All India Motor Transport Congress (AIMTC) has demanded the removal of the restrictions on its imports in the upcoming union budget so as to bring fair competition.
Alleging tyre manufacturing companies to be working under a cartel for keeping the cost of tyres high, the All India Motor Transport Congress (AIMTC) – a lobby group representing approximately 75 lakhs truckers and around 5 lakh private bus operators, has demanded the removal of the restrictions on its imports in the upcoming union budget so as to bring fair competition, resulting in a reduced transportation cost, they claim.
"Tyre is a significant expense of the transport business. Tyre companies in the country have formed a cartel and consumers are being looted. Restrictions on the imports of Tyre and anti-dumping duty should be removed so that fair competition could be maintained and transport cost can be reduced" said Bal Malkit Singh, Chairman- Core Committee, AIMTC.
AIMTC's demand has reignited the controversy around Competition Commission of India (CCI)'s final order in February last year against five tyre companies, Apollo Tyres, MRF, CEAT, JK Tyre, and Birla Tyres, and their association, Automotive Tyre Manufacturers Association (ATMA), for cartelization by acting in concert to raise the prices of cross ply/bias tyre variants sold by each of them in the replacement market, as well as to limit and control production and supply. The Commission levied penalties of Rs 425.53 crore on Apollo Tyres, Rs 622.09 crore on MRF, Rs 252.16 crore on CEAT, Rs 309.95 crore on JK Tyre, and Rs 178.33 crore on Birla Tyres, in addition to issuing a cease and desist order. ATMA was also fined Rs 0.084 crore. ATMA was also required to disengage and remove itself from collecting wholesale and retail prices through member tyre businesses or otherwise. Tyre manufacturers, on the other hand, refuted the allegations strongly.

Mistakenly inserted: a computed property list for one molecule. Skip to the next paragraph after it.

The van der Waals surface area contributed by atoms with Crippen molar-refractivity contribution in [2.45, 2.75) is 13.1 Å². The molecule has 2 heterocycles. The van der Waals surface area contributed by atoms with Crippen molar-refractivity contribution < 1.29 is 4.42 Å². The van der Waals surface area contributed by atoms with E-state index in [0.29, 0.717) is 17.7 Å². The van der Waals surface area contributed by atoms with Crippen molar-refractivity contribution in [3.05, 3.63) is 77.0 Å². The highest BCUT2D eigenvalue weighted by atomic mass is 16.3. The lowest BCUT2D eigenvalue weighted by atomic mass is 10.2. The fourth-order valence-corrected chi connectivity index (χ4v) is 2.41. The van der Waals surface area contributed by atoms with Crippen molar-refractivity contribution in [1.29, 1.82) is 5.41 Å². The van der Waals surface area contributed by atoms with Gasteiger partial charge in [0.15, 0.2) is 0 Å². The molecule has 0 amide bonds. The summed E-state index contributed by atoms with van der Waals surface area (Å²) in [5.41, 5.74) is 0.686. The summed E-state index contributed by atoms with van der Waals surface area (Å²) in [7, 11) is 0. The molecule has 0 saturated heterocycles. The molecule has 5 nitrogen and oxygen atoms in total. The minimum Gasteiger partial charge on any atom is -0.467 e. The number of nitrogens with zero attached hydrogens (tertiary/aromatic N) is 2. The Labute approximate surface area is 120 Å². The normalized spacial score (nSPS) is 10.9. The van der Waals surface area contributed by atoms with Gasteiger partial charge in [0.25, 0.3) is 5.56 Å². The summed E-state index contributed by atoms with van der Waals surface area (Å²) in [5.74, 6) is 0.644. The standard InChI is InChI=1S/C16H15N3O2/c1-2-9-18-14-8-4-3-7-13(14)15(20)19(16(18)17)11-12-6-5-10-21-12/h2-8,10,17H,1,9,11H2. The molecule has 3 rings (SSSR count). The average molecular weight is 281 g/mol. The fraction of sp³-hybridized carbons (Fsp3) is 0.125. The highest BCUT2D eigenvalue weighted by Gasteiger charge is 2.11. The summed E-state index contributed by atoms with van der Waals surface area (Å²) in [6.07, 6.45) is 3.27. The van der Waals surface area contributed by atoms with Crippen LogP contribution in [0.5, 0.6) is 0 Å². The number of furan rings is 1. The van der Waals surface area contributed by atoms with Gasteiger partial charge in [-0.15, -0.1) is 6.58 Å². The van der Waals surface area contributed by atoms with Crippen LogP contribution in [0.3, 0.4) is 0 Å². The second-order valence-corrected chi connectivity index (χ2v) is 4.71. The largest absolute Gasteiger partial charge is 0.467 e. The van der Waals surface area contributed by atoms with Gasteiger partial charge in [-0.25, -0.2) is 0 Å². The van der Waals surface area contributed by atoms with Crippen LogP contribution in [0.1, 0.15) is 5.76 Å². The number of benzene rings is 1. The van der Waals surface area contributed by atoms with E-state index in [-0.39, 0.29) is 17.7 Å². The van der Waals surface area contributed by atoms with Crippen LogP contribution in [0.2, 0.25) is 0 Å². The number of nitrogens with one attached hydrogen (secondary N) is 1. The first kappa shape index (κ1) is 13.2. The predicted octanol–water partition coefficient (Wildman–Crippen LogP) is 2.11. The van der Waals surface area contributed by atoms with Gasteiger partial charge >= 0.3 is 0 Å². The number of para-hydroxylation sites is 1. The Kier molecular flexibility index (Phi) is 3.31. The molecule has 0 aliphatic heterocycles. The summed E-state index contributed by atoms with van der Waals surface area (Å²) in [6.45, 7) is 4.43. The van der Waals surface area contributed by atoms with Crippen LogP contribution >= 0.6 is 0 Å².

"Restrictions on the imports of Tyre and anti-dumping duty should be removed so that fair competition could be maintained and transport cost can be reduced" says Bal Malkit Singh, Chairman- Core Committee, AIMTC.
Earlier with the intention to encourage indigenous industries, India had banned the import of tyres since June 2020 and levied anti-dumping duties.
Secondly, the transporter's body also stated that in respect of various toll routes of National Highway Authority of India (NHAI) where build-operate-transfer (BOT) roads have completed their tenure and Public Funded (PPP) roads have had 100% capital recovery; although toll is being collected at 100% instead of 40%, despite the notified rules. "Study of all toll routes across the country should be done to identify routes where the toll rate should be brought down to 40% and poor road users should be given their due benefit" it added.
Furthermore, AIMTC is looking for the withdrawal of TDS on transport business, which was first introduced in the 2015 budget. "We hope that applicability of the TDS under Section 194 C and 194 N of the IT Act will be eradicated from the transport business in the upcoming budget as it is not practical and pointless, rather it has become an additional burden on the transport business" Singh added continuing that innumerable memorandums, reasonable arguments to abolish it, agitations have been held since then although in vain.
Reduction in automotive fuel prices, rationalization in GST on lubricants, spare parts, vehicle insurance amongst others, increase in scrappage age of BS VI vehicles to 25 years from 15 years at present, are the other issues which AIMTC highlighted for change in the upcoming budget.
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